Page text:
- No Tobacco. Smoking injures blood vessels and speeds up the process of hardening of the arteries. Further, smoking is a major risk for heart disease and stroke. If you don’t smoke, don’t start. Quitting smoking lowers one’s risk of heart attack and stroke.
- Stroke can run in families. Genes play a role in stroke risk factors such as high blood pressure, heart disease, diabetes, and vascular conditions. It is also possible that an increased risk for stroke within a family is due to factors such as a common sedentary lifestyle or poor eating habits, rather than hereditary factors.
- Treat atrial fibrillation (an irregular beating of the heart). It can cause clots that can lead to stroke. A doctor can prescribe medicines to help reduce the chance of clots.
Hypertension Tips from the Centers for Disease Control (CDC)
When blood pressure stays consistently too high for too long, it is called hypertension. High blood pressure or hypertension for adults is defined as a systolic blood pressure of 140 mmHg or higher or a diastolic blood pressure of 90 mmHg or higher.
There are several things that you can do to keep your blood pressure healthy. These actions are almost the same as the steps to reduce your risk of stroke and they should become part of your regular lifestyle:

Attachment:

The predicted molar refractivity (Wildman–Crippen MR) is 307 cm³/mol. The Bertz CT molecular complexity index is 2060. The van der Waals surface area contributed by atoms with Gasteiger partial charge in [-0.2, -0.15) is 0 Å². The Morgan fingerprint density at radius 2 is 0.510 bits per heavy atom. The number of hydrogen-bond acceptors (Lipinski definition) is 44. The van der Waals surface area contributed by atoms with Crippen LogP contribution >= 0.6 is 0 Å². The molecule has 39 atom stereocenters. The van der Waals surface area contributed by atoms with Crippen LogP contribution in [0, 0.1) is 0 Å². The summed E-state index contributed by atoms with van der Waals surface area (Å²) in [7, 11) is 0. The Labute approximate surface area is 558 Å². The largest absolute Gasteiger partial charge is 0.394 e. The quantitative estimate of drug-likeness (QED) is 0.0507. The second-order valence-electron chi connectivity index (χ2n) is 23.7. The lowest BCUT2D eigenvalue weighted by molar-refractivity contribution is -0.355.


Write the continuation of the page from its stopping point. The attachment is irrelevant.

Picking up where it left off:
- Prevent and control high blood pressure.
- Maintain a healthy weight.
- Be active.
- Maintain a healthy diet.
- Moderate alcohol use.
- Prevent and control diabetes.
- Don’t use tobacco.
- If your doctor prescribes medications, use them.
- Genetic Factors. Genes can play a role in high blood pressure. It is also possible that an increased risk of high blood pressure within a family is due to factors such as a common sedentary lifestyle or poor eating habits. Therefore, lifestyle factors should be considered for preventing and controlling high blood pressure.
Alzheimer’s Disease Risk Reduction Tips from the Centers for Disease Control
AD usually begins after age 60. The risk goes up as you get older. Your risk is also higher if a family member has had the disease. AD has no known cure, and the secrets to preventing it are not yet known.
The risk of getting Alzheimer’s disease (AD) appears to be increased by many conditions that damage the heart or blood vessels. These include high blood pressure, diabetes, and high cholesterol. There also appears to be an increased risk of AD in older people who had serious or repeated head injuries when they were younger. Genetics might affect the risk of AD in some people, depending on the presence of other risk factors.